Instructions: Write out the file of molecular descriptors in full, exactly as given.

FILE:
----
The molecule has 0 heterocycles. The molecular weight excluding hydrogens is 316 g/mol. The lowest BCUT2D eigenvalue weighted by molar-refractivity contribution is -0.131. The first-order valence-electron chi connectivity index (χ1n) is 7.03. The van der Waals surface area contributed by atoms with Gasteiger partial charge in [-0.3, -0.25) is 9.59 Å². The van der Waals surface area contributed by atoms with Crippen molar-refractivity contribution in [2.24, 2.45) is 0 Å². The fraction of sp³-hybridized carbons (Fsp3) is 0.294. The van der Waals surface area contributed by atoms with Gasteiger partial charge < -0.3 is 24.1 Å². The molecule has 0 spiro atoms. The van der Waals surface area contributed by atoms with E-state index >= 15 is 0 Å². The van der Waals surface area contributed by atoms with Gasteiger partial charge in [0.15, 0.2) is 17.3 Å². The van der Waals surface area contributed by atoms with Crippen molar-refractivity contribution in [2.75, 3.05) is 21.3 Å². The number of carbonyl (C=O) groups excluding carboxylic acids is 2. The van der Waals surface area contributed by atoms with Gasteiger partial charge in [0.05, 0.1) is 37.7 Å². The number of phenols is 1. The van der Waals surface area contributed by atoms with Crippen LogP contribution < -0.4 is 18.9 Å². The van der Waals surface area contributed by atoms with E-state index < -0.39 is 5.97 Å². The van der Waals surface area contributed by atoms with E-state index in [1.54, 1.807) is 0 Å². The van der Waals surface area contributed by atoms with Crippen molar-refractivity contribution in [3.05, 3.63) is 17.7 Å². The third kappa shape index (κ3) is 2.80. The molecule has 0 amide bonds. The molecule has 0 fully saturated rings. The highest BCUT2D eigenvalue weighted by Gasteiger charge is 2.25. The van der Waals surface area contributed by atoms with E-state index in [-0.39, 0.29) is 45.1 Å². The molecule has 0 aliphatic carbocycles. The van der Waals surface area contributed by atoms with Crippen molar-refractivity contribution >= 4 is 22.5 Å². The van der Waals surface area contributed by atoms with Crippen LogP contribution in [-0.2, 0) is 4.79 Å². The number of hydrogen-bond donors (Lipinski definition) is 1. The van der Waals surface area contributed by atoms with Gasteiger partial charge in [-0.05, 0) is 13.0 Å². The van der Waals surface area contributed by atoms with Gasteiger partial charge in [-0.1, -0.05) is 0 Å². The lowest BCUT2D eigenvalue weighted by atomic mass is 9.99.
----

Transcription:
The molecule has 0 heterocycles. The molecular weight excluding hydrogens is 316 g/mol. The lowest BCUT2D eigenvalue weighted by molar-refractivity contribution is -0.131. The first-order valence-electron chi connectivity index (χ1n) is 7.03. The van der Waals surface area contributed by atoms with Gasteiger partial charge in [-0.3, -0.25) is 9.59 Å². The van der Waals surface area contributed by atoms with Crippen molar-refractivity contribution in [2.24, 2.45) is 0 Å². The fraction of sp³-hybridized carbons (Fsp3) is 0.294. The van der Waals surface area contributed by atoms with Gasteiger partial charge < -0.3 is 24.1 Å². The molecule has 0 spiro atoms. The van der Waals surface area contributed by atoms with E-state index >= 15 is 0 Å². The van der Waals surface area contributed by atoms with Gasteiger partial charge in [0.15, 0.2) is 17.3 Å². The van der Waals surface area contributed by atoms with Crippen molar-refractivity contribution in [2.75, 3.05) is 21.3 Å². The number of carbonyl (C=O) groups excluding carboxylic acids is 2. The van der Waals surface area contributed by atoms with Gasteiger partial charge in [0.05, 0.1) is 37.7 Å². The number of phenols is 1. The van der Waals surface area contributed by atoms with Crippen LogP contribution < -0.4 is 18.9 Å². The van der Waals surface area contributed by atoms with E-state index < -0.39 is 5.97 Å². The van der Waals surface area contributed by atoms with E-state index in [1.54, 1.807) is 0 Å². The van der Waals surface area contributed by atoms with Crippen molar-refractivity contribution in [3.05, 3.63) is 17.7 Å². The third kappa shape index (κ3) is 2.80. The molecule has 0 amide bonds. The molecule has 0 fully saturated rings. The highest BCUT2D eigenvalue weighted by Gasteiger charge is 2.25. The van der Waals surface area contributed by atoms with E-state index in [-0.39, 0.29) is 45.1 Å². The molecule has 0 aliphatic carbocycles. The van der Waals surface area contributed by atoms with Crippen molar-refractivity contribution >= 4 is 22.5 Å². The van der Waals surface area contributed by atoms with Crippen LogP contribution in [-0.2, 0) is 4.79 Å². The number of hydrogen-bond donors (Lipinski definition) is 1. The van der Waals surface area contributed by atoms with Gasteiger partial charge in [-0.05, 0) is 13.0 Å². The van der Waals surface area contributed by atoms with Gasteiger partial charge in [-0.1, -0.05) is 0 Å². The lowest BCUT2D eigenvalue weighted by atomic mass is 9.99.